The show must go on

Cast and crew expected minor adversity — but not the lead actor’s illness — before the show’s opening
Friday, November 19, 2004 | 12:00 a.m. CST; updated 6:52 a.m. CDT, Friday, July 18, 2008

Music blares as girls in curlers and half made-up faces scamper frantically across the room singing, dancing and nervously chattering.

Across the hall, anxiety fills the room as boys pace silently, rehearsing lines; a few talk among themselves as they dress. These are the typical scenes before the opening night of a play, but the preparation for this play was missing one key element: Its lead actor.

Three weeks ago, Ryan McNeil, the lead of the Hickman High School play, “My Fair Lady,” was diagnosed with leukemia. It was a tragic blow for cast and crew — but the show had to go on.

“I was shocked when I found out,” McNeil said.

Despite the news, McNeil has a positive outlook.

“I knew it wasn’t my fault and that this could have happened to anyone,” McNeil said. “I just have to accept it and go with the flow.”

After receiving the news, McNeil knew he had to inform the play director he wasn’t going to be able to perform. Fortunately, she had an attitude similar to his.

“He came and told me as soon as he knew,” director Kathryn Roberts said. “It was tragic, but when something like this happens, you have to do what you have to do.”

The cast had a few weeks to make the adjustments it needed before opening night Wednesday, and many of the cast members were dealing with the shock.

“It was an emotional event for me,” said Elizabeth Baldwin, who plays Eliza Doolittle, the female lead. “He is a really good friend of mine, and our chemistry on stage was great.”

McNeil’s illness caused the directors to do some shifting. Trevor Suich, who was Col. Pickering, was moved to the role of Professor Higgins, and Jonathan Grant replaced him as the colonel.

Switching from his original role required Suich to learn a new set of lines quickly.

“Generally, you have two to three months to learn your lines, but I only had three weeks to memorize a new set of lines,” Suich said.

McNeil sympathizes with the pressure Suich has had to face.

“Talk about stress,” McNeil said. “I am really impressed with how quickly he picked up on everything.”

The cast and crew pulled together to help their colleague learn the role.

“The cast has been a constant support throughout this whole process,” Suich said.

To Suich, mastering the lines of the six songs was the most challenging part of moving from one character to another. The change of roles was difficult for other cast members as well.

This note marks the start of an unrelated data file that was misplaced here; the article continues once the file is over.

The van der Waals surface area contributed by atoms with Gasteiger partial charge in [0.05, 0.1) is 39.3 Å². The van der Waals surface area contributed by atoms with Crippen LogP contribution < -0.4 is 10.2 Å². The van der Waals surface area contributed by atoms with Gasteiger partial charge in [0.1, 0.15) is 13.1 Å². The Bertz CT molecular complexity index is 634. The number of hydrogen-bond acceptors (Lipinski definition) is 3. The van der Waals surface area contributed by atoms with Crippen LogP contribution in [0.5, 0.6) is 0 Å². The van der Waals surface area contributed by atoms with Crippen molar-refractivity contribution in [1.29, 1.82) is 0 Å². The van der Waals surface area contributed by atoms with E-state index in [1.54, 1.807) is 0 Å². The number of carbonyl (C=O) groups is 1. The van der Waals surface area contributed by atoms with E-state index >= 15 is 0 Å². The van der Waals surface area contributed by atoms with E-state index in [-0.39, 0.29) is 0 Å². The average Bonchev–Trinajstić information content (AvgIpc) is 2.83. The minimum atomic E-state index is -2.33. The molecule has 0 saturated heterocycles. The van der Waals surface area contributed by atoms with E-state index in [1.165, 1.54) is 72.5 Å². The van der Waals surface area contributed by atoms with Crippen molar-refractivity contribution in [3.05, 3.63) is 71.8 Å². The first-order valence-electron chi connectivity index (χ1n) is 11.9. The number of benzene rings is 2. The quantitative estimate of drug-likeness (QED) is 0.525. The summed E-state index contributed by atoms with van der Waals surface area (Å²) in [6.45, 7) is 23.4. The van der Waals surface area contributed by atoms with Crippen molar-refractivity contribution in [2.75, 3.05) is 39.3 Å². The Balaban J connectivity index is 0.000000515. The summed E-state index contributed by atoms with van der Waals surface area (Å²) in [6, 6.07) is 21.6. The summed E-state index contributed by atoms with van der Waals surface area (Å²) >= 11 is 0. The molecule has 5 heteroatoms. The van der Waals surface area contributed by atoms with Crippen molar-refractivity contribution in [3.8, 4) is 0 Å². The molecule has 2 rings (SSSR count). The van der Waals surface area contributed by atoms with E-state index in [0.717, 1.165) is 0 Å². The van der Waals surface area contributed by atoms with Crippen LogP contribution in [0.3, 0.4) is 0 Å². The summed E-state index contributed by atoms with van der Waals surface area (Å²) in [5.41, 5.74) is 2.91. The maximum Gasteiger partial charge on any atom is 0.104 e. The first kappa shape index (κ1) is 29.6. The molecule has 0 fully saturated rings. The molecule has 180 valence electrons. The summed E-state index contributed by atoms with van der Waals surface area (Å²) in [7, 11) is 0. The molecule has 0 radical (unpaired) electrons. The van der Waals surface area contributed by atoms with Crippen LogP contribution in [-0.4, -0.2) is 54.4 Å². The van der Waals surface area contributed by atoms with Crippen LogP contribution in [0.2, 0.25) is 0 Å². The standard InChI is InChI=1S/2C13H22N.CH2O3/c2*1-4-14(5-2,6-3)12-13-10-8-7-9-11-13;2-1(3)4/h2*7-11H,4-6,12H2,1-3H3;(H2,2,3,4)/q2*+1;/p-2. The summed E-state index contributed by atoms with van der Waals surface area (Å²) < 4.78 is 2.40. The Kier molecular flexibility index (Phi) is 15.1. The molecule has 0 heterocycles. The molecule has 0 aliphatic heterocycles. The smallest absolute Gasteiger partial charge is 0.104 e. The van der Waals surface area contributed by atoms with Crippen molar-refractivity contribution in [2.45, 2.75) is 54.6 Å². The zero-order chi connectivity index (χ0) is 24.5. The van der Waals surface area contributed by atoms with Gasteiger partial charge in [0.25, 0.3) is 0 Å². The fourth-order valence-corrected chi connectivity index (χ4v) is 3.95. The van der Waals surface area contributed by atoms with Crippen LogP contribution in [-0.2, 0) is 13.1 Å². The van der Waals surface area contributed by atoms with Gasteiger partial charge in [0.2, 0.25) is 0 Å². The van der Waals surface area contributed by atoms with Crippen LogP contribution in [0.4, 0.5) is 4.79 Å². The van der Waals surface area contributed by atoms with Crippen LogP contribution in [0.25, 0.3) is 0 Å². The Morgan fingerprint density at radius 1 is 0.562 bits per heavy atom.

“It took some getting use to because I was so use to Trevor being Col. Pickering,” Baldwin said. “I would get confused as to who I should be talking to sometimes.”

Grant was not a part of the original cast, and last-minute accommodations had to be made so he could participate.

“His swim coach agreed to let him out of some practices to help us out,” Roberts said.

Despite the rearranging of the cast, the directors were confident the cast could pull off the change.

“We have such a dedicated group of students, and they really rose to the occasion and made this work,” said Robin Beach Steinhaus, the music director.

Even as the show continues, the cast supports its former star.

“So many people have come to visit me, and I have received tons of cards and posters that now decorate my room,” McNeil said. “The amount of support helps me know that everything is going to be OK.”

McNeil plans to watch the show’s final performance and attend cast party Saturday.

“This is my senior year, and I don’t want to miss out on anything,” McNeil said.

“Usually the final performance is only so-so because it’s almost over, but Saturday might just be our best performance,” Suich said. “We want to do a good job for Ryan.”

McNeil wants the cast to know that even though he could not be on stage with them, he wants them to remain focused.

“My advice to the cast would be to look at the big picture, find out the real reason you are on stage,” McNeil said.

The play will continue tonight and Saturday. Tickets are $4 for students and senior citizens and $5 for adults. The show begins 7:30 p.m.

The cast and crew have dedicated the show to their lead actor.

“We want to make Ryan proud,” Steinhaus said.

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